Trying to change my command prompt in OS X 10.8 / Mountain Lion. Changes to ~/.bashrc and ~/.bash_profile do not make any difference. Like:

export PS1="\W \$"

It defaults to the host name ("\h\%"). Even if I try to set PS1 in the terminal, it changes but displays the variables literally, as below:

ws10% PS1="\W \$"
\W $

(with ws10 being the host name)

My ~/.bashrc file:

export PS1="\W \$ "

Any ideas? I keep getting lost when I cd up and down the directory structure! Thanks a lot.

  • Clearly the bashrc in your home directory is getting sourced since you're seeing the changes to your prompt. At this point, I'd recommend copying the system bashrc from /etc and starting fresh. Edit the PS1 variable after copying it over.
    – ephsmith
    Aug 17, 2012 at 15:17
  • I don't think bashrc is getting sourced... the changes to bashrc don't show up in the terminal at all. The change above was from literally typing PS1 at the command prompt Aug 17, 2012 at 15:20
  • Okay. That's a potentially different problem. ~/.profile really is a good place for this. Regardless, you should see the update if you export PS1 at the commandline. Strange.
    – ephsmith
    Aug 17, 2012 at 15:37

4 Answers 4


Typically on Mac OS X, only .bash_profile is executing when starting a new terminal. A common solution is to source one file into the other, for example in ~/.bashrc:

[ -r ~/.bash_profile ] && source ~/.bash_profile

Apart from that, your example works perfectly fine for me when put in .bash_profile. If you still experience problems, maybe you are overlooking something else?

  • But default value for PS1 in Mac OS is set in /etc/bashrc. It's done conditionally--i.e if PS1 exists (it's a login shell) then PS1 is assigned a value. All that happens in bashrc.
    – ephsmith
    Aug 17, 2012 at 14:58
  • @ephsmith, my point is ~/.bashrc is typically not executed when starting a new shell.
    – Gerry
    Aug 17, 2012 at 14:59
  • try moving your profile or bash_profile to bashrc and see what happens. It is sourced for all shells--not just login shells.
    – ephsmith
    Aug 17, 2012 at 15:03
  • @ephsmith, I am talking about ~/.bashrc, not /etc/bashrc
    – Gerry
    Aug 17, 2012 at 15:05
  • Also, /etc/bashrc is sourced in /etc/profile, that's why it is executed for all shells.
    – Gerry
    Aug 17, 2012 at 15:07

I copied my .bashrc and .profile from an old mac and was seeing this issue. It came down to the fact that .bashrc was checking for a specific terminal emulation name "xterm-color". In Mountain Lion, xterm-color was renamed to xterm-16color and a new xterm-256color emulator was added:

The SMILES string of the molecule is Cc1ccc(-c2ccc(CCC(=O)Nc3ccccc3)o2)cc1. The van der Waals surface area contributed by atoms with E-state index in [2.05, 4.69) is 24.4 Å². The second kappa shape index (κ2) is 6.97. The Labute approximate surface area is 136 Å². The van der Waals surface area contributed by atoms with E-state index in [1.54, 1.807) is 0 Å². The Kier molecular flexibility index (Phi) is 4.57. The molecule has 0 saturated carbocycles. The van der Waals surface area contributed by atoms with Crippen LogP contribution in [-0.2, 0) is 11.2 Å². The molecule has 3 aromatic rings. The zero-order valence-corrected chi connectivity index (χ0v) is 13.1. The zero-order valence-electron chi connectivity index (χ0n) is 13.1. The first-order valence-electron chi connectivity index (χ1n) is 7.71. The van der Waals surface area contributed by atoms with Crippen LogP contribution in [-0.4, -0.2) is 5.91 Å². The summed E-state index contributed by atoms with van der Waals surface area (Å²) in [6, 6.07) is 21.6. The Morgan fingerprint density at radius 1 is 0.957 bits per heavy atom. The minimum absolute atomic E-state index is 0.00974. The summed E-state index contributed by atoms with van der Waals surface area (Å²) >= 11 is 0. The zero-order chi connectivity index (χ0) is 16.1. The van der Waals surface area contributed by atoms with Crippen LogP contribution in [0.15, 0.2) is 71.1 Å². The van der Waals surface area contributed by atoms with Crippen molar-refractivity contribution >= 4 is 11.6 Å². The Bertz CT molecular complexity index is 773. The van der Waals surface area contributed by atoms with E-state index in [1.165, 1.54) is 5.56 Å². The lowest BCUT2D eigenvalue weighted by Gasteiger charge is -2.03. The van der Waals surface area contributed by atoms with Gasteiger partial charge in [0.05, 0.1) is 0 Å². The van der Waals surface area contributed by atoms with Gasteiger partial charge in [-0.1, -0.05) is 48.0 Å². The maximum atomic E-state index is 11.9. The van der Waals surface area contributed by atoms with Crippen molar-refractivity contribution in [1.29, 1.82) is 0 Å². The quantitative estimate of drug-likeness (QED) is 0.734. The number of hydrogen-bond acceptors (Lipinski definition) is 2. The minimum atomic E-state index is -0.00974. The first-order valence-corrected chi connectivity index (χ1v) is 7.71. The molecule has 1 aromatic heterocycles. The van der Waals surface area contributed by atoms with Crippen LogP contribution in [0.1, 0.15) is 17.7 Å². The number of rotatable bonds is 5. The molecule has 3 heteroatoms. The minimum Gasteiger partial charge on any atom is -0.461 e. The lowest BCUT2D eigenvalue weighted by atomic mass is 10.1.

check to see if your .bashrc has this check:

case "$TERM" in
    xterm-color) color_prompt=yes;;

and add the new term names, so it looks like this:

case "$TERM" in
    xterm-color)    color_prompt=yes;;
    xterm-16color)  color_prompt=yes;;
    xterm-256color) color_prompt=yes;;

My .bashrc reads:

PS1="\[\e[0;32m\]\u@monkey:\w\$ \[\e[0m\]" 

i.e. no 'export' in front of the PS1 setting. Does it help? I surely get the prompt I have specified. In addition this line

source ~/.bashrc

in .bash_profile should also help is you set the prompt in .bashrc.

  • PS1="\[\e[0;32m\]\u@monkey:\w\$ \[\e[0m\]" gives me a new command prompt of \[\e[0;32m\]\u@monkey:\w$ \[\e[0m\] ... just copied/pasted that from my terminal Aug 17, 2012 at 15:13
  • The only difference would be that without the export, your prompt will not be set in child processes (for example when executing /bin/bash to start a new shell).
    – Gerry
    Aug 17, 2012 at 15:14
  • is your prompt definition after: if [ "$PS1" ]; then </prompt/> fi? Aug 17, 2012 at 15:16
  • /etc/bashrc starts with: if [ -z "$PS1" ]; then return fi PS1='\h:\W \u\$ ' Aug 17, 2012 at 15:30
  • why is fi in front of the PS1 definition? also, what about the -z? Aug 17, 2012 at 15:36

In .bash_profile add at the end following line:

[ -r ~/.profile ] && source ~/.profile

That made it work again for me under Mountain Lion.

  • Or just move the contents of ~/.profile to ~/.bash_profile. If both ~/.bash_profile and ~/.profile exist, bash only reads ~/.bash_profile when it is invoked as an interactive login shell.
    – Lri
    Nov 20, 2013 at 12:45

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